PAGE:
Major funding to fight back against ash dieback

Fast track funding has been awarded to a new consortium of researchers for studying ash dieback fungus

News from Forest Research: March 2013

Forest Research’s principal pathologist, Dr Joan Webber is a key player in a new consortium of researchers awarded £2.4M of fast-track research funding from BBSRC and DEFRA for a two-year project to gather an in-depth understanding of the ash dieback fungus and provide genetic clues about some ash trees’ natural resistance to attack. Computer models will also be built to develop monitoring plans of the distribution and spread of the fungus as well as chart how the disease might progress. This knowledge will help to fight the fungus and replace lost trees with those able to survive.

The Nornex consortium (named for the three Norns who tend the ash tree of life Yggdrasil in Norse mythology) brings together tree health and forestry specialists with scientists working with state-of-the-art genetic sequencing, biological data and imaging technologies to investigate the molecular and cellular basis of interactions between the fungus and ash trees. Data from the project will be uploaded to an open-access website. This crowd-sourced, data-sharing approach will share the genetic data to exploit the expertise of plant and fungal research communities internationally.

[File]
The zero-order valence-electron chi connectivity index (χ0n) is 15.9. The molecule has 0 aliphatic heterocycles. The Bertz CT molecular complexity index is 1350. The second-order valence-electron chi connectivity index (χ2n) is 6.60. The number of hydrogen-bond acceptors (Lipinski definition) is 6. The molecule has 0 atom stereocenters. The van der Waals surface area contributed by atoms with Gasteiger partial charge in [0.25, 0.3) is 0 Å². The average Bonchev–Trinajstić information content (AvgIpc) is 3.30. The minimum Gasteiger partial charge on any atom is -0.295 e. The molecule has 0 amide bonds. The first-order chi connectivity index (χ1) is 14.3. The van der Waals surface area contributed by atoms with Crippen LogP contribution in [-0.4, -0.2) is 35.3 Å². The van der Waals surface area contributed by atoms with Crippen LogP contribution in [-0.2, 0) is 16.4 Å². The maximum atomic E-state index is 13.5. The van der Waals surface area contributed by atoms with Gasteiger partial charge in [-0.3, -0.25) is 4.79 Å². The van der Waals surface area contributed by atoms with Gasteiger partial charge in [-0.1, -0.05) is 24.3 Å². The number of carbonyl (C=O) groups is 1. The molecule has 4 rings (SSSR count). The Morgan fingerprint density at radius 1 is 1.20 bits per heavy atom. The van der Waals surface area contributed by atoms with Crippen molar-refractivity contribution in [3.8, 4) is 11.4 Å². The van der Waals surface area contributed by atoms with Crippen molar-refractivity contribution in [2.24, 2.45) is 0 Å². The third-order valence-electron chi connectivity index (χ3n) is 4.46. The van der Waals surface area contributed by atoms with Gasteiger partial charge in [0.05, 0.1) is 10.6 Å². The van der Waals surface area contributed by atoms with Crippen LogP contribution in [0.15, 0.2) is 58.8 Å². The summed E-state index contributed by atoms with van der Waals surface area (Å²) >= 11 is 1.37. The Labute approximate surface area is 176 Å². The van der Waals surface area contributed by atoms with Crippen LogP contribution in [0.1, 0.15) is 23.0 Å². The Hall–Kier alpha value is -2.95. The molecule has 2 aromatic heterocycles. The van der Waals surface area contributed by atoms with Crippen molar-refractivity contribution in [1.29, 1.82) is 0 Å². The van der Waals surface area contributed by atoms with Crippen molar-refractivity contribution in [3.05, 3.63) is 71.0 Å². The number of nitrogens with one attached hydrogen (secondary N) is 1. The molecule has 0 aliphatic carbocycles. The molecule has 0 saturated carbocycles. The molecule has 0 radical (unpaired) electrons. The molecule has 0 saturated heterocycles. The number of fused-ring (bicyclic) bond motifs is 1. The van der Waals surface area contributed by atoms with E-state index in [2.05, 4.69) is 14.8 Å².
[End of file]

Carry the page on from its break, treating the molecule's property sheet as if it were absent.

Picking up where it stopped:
Led by Professor Allan Downie at the John Innes Centre (JIC), the consortium includes nine partners in addition to Forest Research.

Dr Webber from FR brings extensive experience of the pathology of tree diseases to the project.  FR’s contribution will focus on how and when the spores of the fungus infect ash leaves, and the conditions that influence this process. The FR growing culture collection of the ash fungus sampled from across the UK will also be used by the project consortium for other studies.

Genome sequences of up to 30 samples of the fungus from the UK and Europe will rapidly help to acquire in-depth genetic information to shed light on the infection process. These data will reveal clues to the origins of the disease and provide genetic ‘markers’ to allow the spread of different strains to be followed. Genetic data will also provide direct insights into the nature of the fungus.

The consortium will obtain information about how the disease spreads by studying infection in climate-controlled growth facilities, tracking the fungus as it colonises the plant. This vital information will help to develop effective disease control strategies.

The project will also uncover how some ash trees can partially resist the fungus’ attack.  About 2% of Danish trees appear to ward off the disease but little information on the genetic basis for this is known. Genetic data from these trees will be compared to susceptible trees to find variations in the trees’ genetic codes. By identifying these differences, genetic makers can be developed to help breeders produce more resistant trees.